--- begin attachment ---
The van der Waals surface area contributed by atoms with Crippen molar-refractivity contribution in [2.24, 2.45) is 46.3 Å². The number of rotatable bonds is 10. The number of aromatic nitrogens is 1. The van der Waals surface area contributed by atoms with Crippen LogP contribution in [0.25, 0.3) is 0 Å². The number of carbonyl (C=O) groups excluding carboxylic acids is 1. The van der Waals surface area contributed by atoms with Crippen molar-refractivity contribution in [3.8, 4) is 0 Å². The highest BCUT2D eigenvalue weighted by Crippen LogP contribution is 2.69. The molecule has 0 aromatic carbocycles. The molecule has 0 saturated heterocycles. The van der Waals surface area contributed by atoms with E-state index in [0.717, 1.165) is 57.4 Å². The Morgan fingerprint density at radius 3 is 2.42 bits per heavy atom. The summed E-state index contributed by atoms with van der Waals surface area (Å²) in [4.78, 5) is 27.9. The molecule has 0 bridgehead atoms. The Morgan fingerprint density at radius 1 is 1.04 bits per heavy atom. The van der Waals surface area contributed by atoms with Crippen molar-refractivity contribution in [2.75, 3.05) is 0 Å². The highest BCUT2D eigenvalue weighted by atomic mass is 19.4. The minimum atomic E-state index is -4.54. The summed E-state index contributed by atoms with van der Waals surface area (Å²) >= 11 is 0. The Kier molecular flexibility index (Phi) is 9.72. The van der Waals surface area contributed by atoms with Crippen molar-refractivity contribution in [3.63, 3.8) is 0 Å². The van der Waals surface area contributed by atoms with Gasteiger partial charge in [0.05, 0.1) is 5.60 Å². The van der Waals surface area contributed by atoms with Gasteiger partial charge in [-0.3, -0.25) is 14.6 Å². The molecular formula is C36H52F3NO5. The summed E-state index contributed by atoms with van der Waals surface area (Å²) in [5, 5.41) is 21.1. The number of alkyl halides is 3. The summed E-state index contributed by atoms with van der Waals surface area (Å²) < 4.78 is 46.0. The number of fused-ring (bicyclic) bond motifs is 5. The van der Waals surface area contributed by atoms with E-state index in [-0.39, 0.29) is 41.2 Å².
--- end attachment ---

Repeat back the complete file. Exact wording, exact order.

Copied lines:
The van der Waals surface area contributed by atoms with Crippen molar-refractivity contribution in [2.24, 2.45) is 46.3 Å². The number of rotatable bonds is 10. The number of aromatic nitrogens is 1. The van der Waals surface area contributed by atoms with Crippen LogP contribution in [0.25, 0.3) is 0 Å². The number of carbonyl (C=O) groups excluding carboxylic acids is 1. The van der Waals surface area contributed by atoms with Crippen molar-refractivity contribution in [3.8, 4) is 0 Å². The highest BCUT2D eigenvalue weighted by Crippen LogP contribution is 2.69. The molecule has 0 aromatic carbocycles. The molecule has 0 saturated heterocycles. The van der Waals surface area contributed by atoms with E-state index in [0.717, 1.165) is 57.4 Å². The Morgan fingerprint density at radius 3 is 2.42 bits per heavy atom. The summed E-state index contributed by atoms with van der Waals surface area (Å²) in [4.78, 5) is 27.9. The molecule has 0 bridgehead atoms. The Morgan fingerprint density at radius 1 is 1.04 bits per heavy atom. The van der Waals surface area contributed by atoms with Crippen molar-refractivity contribution in [2.75, 3.05) is 0 Å². The highest BCUT2D eigenvalue weighted by atomic mass is 19.4. The minimum atomic E-state index is -4.54. The summed E-state index contributed by atoms with van der Waals surface area (Å²) >= 11 is 0. The Kier molecular flexibility index (Phi) is 9.72. The van der Waals surface area contributed by atoms with Crippen molar-refractivity contribution in [3.63, 3.8) is 0 Å². The van der Waals surface area contributed by atoms with Gasteiger partial charge in [0.05, 0.1) is 5.60 Å². The van der Waals surface area contributed by atoms with Gasteiger partial charge in [-0.3, -0.25) is 14.6 Å². The molecular formula is C36H52F3NO5. The summed E-state index contributed by atoms with van der Waals surface area (Å²) in [5, 5.41) is 21.1. The number of alkyl halides is 3. The summed E-state index contributed by atoms with van der Waals surface area (Å²) < 4.78 is 46.0. The number of fused-ring (bicyclic) bond motifs is 5. The van der Waals surface area contributed by atoms with E-state index in [-0.39, 0.29) is 41.2 Å².